SERMON NOTES for August 1, 2021
Alternative Translation from Kingdom New Testament, by N.T. Wright (edited by PJN)
GOSPEL READING — John 6:24-35
When the crowd saw that neither Jesus nor his disciples were there, they themselves got into the boats and came to Capernaum looking for Jesus.
25When they found him beside the sea, they said to him, “Rabbi, when did you come here?”
26This was Jesus’s reply.
“I’m telling you the solemn truth,” he said. “You aren’t looking for me because you saw signs, but because you ate as much bread as you could. 27You shouldn’t be working for perishable food, but for food that will last to the life of God’s coming age — the food which the son of man will give you, the person whom God the father has stamped with the seal of his approval.”
28“What should we be doing,” they asked him, “so that we can be doing the work God wants?”
29“This is the work God wants of you,” replied Jesus, “that you believe in the one he sent.”
30“Well, then,” they said to him, “what sign are you going to do, so that we can see it and believe you? What work are you doing? 31Our ancestors ate the manna in the wilderness; it says in the Bible that ‘he gave them bread from heaven to eat.’”
32“I’m telling you the solemn truth,” Jesus replied. “It wasn’t Moses who gave you the bread from heaven. It was my father who gave you the true bread from heaven. 33God’s bread, you see, is the one who comes down from heaven and gives life to the world.”
34“Master,” they said, “give us this bread — give it to us always!”
35“I am the bread of life,” replied Jesus. “Anyone who comes to me will never be hungry! Anyone who believes in me will never be thirsty!”
In verse 27: Why “life of God’s coming age” in place of “eternal life.”
The New Testament was written in Greek and the phrase in Greek is zōē aiōnios. Zōē straightforwardly means “life”; we use it in English for words like “zoology.” The word aiōnios is trickier. In Greek philosophy it came to have the sense of “eternal.” But we also get our English word “eon” from it, having more the meaning of an “era in history,” a long period of time, an “age” — such as the Jurassic Age.
And the factor that complicates this even more is that, even though Jesus probably knew and spoke Greek, his first language was Aramaic, a dialect related to Hebrew, which is the language in which the Old Testament is written. So what phrase were they trying translate out of Aramaic/Hebrew? And why might that be important in this case?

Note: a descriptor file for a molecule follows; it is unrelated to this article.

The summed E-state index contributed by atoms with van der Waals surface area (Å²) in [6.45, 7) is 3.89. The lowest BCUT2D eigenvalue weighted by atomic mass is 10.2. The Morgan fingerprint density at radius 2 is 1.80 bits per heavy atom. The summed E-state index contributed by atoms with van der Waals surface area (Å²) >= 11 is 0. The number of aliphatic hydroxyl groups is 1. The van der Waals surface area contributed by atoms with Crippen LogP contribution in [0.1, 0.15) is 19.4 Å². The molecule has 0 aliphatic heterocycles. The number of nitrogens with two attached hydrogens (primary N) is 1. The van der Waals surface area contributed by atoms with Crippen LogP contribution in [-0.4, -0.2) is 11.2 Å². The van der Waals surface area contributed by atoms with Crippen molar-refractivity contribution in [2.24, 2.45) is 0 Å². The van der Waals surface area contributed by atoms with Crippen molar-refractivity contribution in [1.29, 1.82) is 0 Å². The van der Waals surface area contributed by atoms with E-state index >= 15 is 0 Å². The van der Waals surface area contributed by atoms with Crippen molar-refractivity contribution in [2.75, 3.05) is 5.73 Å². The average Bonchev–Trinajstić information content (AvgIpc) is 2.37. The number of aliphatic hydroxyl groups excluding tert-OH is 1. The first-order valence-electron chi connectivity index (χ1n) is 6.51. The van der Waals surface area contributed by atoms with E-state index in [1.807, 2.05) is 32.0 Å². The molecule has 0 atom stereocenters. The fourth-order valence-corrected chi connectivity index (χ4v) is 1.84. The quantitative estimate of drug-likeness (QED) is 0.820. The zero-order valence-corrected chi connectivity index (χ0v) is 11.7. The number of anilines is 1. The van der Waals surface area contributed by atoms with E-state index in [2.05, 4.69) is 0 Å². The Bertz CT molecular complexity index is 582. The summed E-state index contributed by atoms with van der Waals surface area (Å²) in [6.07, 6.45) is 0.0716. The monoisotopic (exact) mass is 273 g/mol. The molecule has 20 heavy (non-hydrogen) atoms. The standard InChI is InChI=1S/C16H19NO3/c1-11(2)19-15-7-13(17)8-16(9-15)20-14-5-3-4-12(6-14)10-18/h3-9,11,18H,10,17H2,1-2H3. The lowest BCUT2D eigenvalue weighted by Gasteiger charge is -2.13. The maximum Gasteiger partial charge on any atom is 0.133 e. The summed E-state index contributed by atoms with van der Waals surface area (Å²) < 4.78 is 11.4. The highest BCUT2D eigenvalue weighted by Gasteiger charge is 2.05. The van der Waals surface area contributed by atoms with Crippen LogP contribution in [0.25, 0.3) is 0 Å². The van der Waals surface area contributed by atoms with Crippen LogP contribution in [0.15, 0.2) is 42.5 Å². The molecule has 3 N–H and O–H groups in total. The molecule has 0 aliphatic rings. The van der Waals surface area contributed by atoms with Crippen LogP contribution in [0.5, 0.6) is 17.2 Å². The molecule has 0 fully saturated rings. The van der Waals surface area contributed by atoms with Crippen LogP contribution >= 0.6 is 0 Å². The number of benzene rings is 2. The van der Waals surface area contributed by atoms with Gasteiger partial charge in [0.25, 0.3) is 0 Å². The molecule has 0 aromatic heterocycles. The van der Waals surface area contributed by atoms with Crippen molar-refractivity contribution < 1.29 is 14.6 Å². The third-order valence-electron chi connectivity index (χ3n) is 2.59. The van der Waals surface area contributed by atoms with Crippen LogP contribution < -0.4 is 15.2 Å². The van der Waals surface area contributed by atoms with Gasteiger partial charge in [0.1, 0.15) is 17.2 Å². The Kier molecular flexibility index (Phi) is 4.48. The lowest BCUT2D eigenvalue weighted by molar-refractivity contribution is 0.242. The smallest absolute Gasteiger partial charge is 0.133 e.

N.T. Wright, Anglican Bishop and Professor at St. Andrew’s in Scotland, is recognized as one of the foremost New Testament scholars of our time. “Life of God’s coming age” is his translation of zōē aiōnios. Here’s his explanation, commenting first on the English translation “eternal life”:
There we are, think average Christian readers. “Eternal life” is the biblical promise of a timeless heavenly bliss. But it isn’t. In the many places where the phrase zoe aionios appears in the gospels, and in Paul’s letters for that matter, it refers to one aspect of an ancient Jewish belief about how time was divided up. In this viewpoint, there were two “aions” (we sometimes use the word “eon” in that sense): the “Present age,” ha-olam hazeh in Hebrew, and the “age to come,” ha-olam ha-ba. The “age to come,” many ancient Jews believed, would arrive one day to bring God’s justice, peace, and healing to the world as it groaned and toiled within the “present age.” . . . In other words, Jesus has inaugurated, ushered in, the “age to come.” But there is no sense that this “age to come” is “eternal” in the sense of being outside space, time, and matter. Far from it. The ancient Jews were creational monotheists. For them, God’s great future purpose was not to rescue people out of the world, but to rescue the world itself, people included, from its present state of corruption and decay. If we reframe our thinking within this setting, the phrase zoe aionios will refer to “the life of the age,” in other words, “the life of the age to come.” (N.T. Wright, How God Became King, p. 44)
Jewish views of salvation involve different ‘ages’ in history, and that the Christian version builds on it, seeing Easter as the beginning of God’s new age. But the present age of powers disobedient to God continues for a time, so the two ages now overlap. We live in the in-between times of overlap, seeking obedience to God by following Jesus as disciples. Our “work” is trusting the One God sent (v. 29).
Jesus offers the abundant life of God’s new age . . . here and now!